No wonder Goddora had been glad to be rid of her.
Her skills had come in handy in her earlier days aboard. Nowadays there was rarely an occasion to steal discreetly. Most of his tactics had turned to ‘run in and shoot everybody’ rather than carefully slinking his way through houses, but it hadn’t always been that way. Once upon a time, simple theft and resale was how the three outcasts of the Dionysian got by. Corra had always been more than happy to lend her qualified hands.
This time, she didn’t seem so pleased. Though happy to be here or not, she moved down the hallway, peering into doors with the careful precision he’d come to expect of her.
As Fiearius followed, Sanilac’s voice rose from downstairs. “You’re here looking to return to the university? Aiden, if only it were so easy … “
Corra halted so sharply that Fiearius nearly walked right into her.
“Here,” she said, indicating to a slightly cracked door. “It’ll be in here. I’m almost sure of it.”
Fiearius peered through the crack in the door. Inside was a bedroom, although it didn’t look like any bedroom Fiearius had ever lived in. The handsome four-poster was impeccably made, the rugs swept neat on the floor, flames lit in the fireplace. The curtains were drawn back, allowing the cold light outside to flood in over the warm mahogany nightstands and resting table. Nothing in particular caught his attention except —
“The vanity, look,” said Corra, indicating the intricately carved desk and drawers just under the window. “This must be the lady’s room. If the necklace is anywhere, it’s here.”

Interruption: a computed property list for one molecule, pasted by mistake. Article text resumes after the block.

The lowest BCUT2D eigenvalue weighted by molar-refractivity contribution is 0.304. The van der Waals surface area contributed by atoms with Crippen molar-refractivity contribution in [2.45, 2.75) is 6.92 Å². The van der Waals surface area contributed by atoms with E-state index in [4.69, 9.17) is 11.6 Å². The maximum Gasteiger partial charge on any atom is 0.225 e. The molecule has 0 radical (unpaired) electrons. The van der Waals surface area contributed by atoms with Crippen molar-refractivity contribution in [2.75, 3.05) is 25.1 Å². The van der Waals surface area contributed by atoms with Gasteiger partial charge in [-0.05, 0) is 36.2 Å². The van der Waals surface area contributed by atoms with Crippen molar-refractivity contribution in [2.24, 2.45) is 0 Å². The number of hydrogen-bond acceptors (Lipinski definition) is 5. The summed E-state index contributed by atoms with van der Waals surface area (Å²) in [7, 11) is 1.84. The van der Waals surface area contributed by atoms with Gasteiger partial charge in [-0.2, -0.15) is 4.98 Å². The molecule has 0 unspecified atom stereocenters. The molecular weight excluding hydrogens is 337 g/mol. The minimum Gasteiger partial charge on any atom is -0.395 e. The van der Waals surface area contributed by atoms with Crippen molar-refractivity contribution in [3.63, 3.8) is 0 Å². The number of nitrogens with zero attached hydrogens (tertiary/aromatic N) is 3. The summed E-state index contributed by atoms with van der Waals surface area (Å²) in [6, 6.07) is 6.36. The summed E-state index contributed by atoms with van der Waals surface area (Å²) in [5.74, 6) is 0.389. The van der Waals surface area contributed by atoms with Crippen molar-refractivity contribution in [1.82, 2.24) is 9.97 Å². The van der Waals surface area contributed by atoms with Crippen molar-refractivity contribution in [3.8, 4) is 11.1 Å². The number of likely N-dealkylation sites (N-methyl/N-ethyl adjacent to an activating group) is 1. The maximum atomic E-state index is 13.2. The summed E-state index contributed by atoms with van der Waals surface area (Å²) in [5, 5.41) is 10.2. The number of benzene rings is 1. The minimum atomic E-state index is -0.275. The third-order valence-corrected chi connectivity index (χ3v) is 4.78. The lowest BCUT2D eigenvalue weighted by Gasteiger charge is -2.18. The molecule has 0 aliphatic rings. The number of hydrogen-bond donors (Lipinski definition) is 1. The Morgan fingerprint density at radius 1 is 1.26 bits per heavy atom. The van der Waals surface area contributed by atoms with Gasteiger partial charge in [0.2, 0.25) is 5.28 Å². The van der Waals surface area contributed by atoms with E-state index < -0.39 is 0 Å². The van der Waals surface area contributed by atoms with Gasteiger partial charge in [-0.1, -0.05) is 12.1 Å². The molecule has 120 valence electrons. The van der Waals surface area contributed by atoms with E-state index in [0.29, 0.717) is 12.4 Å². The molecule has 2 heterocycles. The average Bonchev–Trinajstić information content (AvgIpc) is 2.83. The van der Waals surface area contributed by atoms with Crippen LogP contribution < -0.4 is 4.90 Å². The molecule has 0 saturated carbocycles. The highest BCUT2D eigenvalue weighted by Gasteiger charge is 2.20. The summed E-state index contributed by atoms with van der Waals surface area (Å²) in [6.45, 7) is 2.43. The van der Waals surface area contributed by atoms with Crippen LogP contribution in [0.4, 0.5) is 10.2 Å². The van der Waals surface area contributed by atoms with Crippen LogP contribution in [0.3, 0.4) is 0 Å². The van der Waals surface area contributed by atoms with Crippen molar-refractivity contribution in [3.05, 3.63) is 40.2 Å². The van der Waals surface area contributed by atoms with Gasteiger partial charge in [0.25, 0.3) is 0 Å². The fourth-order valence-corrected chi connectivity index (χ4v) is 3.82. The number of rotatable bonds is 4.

Sound logic, indeed. Giving her a quick nod, Fiearius gently moved her aside and made to slip through the door. But before he could make it inside, he halted, his breath jumping into his throat: there was a flash of rich blue fabric past the doorway. Someone — Sanilac’s wife, no doubt — was inside. In a flash, he recoiled back into the hallway, out of sight.
“Hello?” called the woman curiously. Then the voice whispered worriedly, “Marsden? Is that you?”
Fiearius froze in place. The woman, apparently deciding she was hearing things, disregarded the noise and stepped toward the vanity — the exact spot they needed to get to, of course. Standing hidden in the shadows, Fiearius exchanged a glance with Corra, who was watching him in alarm. So clearly she had no brilliant ideas …
But he thought he might. Aiden had mentioned she and Sanilac did not seem to like each other much. So with all the confidence of someone who had no idea what he was doing, Fiearius suddenly stood tall, threw open the door and strolled into the room, speaking conversationally to Corra, “Hallway’s clear, let’s check in the–” And then, he stopped to stare at the woman in the room, looking only mildly surprised, like this was a minor inconvenience, nothing more.
“Who – just who are you?” the woman demanded, stumbling over her words as she swept around and grabbed the edge of the vanity defensively. “What are you doing in here?”
“Oh I beg your pardon, ma’am,” Fiearius said at once, inclining his head. Corra, who had thankfully decided it was best to play along, did the same politely. “I thought no one was up here. Please, excuse the intrusion. I was given permission to search the upstairs. I didn’t know there were–”
“Why do you need to search the house at all?” she interrupted, her tone less fearful and more hostile now. “Who are you?”
Determined to smooth this over, Fiearius provided her his most glowing, charming smile. “My apologies ma’am. My name is Oron Levistus. This is my associate, Petra Thiano.” He gestured to Corra. “We’re on security detail for Mr. Artura.”
She narrowed her eyes in distaste. “Mr. Artura?”
For a moment, Fiearius worried perhaps she’d actually heard of Aiden. Perhaps she knew the name. Perhaps that dumb look on her face was skepticism that a fired professor would need security. But no, it wasn’t recognition. It was confusion. So when he said, “Yes, Mr. Aiden Artura? Chief diplomat of the Tarin consulate?” she didn’t laugh in disbelief. She gasped in awe.
“That’s who was at the door?” she whispered. “What is he doing here?”
“Not my place to ask, ma’am.” There was something rather satisfying about this lie. Aiden would get a laugh out of this one; he’d have to remember to tell him later. “I’m just assigned to ensure that the property is secure while he speaks to the man downstairs.”